Head Coach Pat Shurmur
Opening Statement: We’re 48 hours out, I tried to mock up within reason what a typical Friday would look like. You go fast, blink fast, we have very little tolerance for mistakes, we exaggerate communication getting in and out of the huddle. We hit as many situations as possible, You kind of cap off the preparation before you have the day before a walk through, that’s what you saw today.
Q: Will you do a traditional walk through tomorrow?
A: Tomorrow’s a mock game, I’ll have a traditional schedule. They’ll come in on Monday, we’ll watch the tape, settle all debts. That way if they are a little angry with me they can go home on their off day, simmer down and come back on (Wednesday). Basically I think it’s important to clean up the game film and otherwise then come back Wednesday, Thursday, and Friday and train. Saturday have a traditional mock game, which is more mental.
Q: What have you seen from Saquon?
A: Well, he practiced today, so he’s getting back out there. He’s coming back from his tweak.
Q: How important is that?
A: It’s very important for guys to practice, no question.
Q: I meant getting him into another pre-season game?
A: We’ll see.
Q: You started to say we’re going to be…. about Saquon, what was that next word?
A: We’re going to be smart.
Q: Are you okay going into Week 1 without having had Beckham and Barkley on the field together?
A: We’ll see if that actually happens.
Q: How important is it to get Odell in a pre-season game?
A: We try to be smart with it. He’s gotten so much work behind the scenes, we’ll just have to see how it plays out.
Q: One of biggest differences between now and when you were in Cleveland is there are no cut down days prior to the cut to 53. How does that change the mentality of a coach in those last couple of weeks?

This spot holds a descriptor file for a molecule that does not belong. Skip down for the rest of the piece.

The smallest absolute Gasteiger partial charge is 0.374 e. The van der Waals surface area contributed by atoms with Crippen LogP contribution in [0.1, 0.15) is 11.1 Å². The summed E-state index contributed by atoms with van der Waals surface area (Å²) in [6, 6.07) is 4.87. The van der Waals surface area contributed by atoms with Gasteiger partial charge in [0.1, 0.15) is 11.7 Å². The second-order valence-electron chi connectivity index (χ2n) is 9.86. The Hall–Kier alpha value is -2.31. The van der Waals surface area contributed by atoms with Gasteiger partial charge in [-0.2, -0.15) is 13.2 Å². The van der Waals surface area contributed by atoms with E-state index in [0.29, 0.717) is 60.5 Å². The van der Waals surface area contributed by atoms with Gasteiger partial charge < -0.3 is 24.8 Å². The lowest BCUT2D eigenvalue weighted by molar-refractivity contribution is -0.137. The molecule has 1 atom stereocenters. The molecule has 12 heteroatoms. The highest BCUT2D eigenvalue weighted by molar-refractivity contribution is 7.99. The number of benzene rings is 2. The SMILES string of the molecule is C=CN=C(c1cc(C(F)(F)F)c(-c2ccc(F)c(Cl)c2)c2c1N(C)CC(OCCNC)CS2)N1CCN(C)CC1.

A: It really doesn’t. Where the challenge really is, is for the personnel people. Now the market is flooded with players as opposed to in segments where you can decide if the guys that were cut fit your roster or would upgrade your group. Now there is just a lot of players all out there at one time. That’s where the challenge is, that’s a much better question for the personnel end of things.
Q: How big of a challenge is it to transition from corner to safety and how has William Gay handled that?
A: Well, certainly as a safety you have to communicate more, but he has been a nickel player before. Typically, you have to communicate on the inside of the defense. I think he’s done a good job with it. Certainly, when you play the back end you have to be able to play the middle of the field and play down in man and zone from there. You have to be able to tackle, which he’s been able to do. We feel like he can make the transition, we’ll just see how it plays out.
Q: What has B.W. Webb done that stands out to you in terms of getting the upper hand in the nickel corner spot?
A: I wouldn’t say he’s got the upper hand. What I would say is he’s done a good job to this point, and he’s done a good job covering the slot, and covering outside. That’s why he’s got our attention.
Q: The starters have gone from two series to maybe three or four series in the first two games? Will they play more than that this week?
A: Typically, the starters play more in this third preseason game.
Q: How much value do you put into this game in general, in terms of the evaluation process?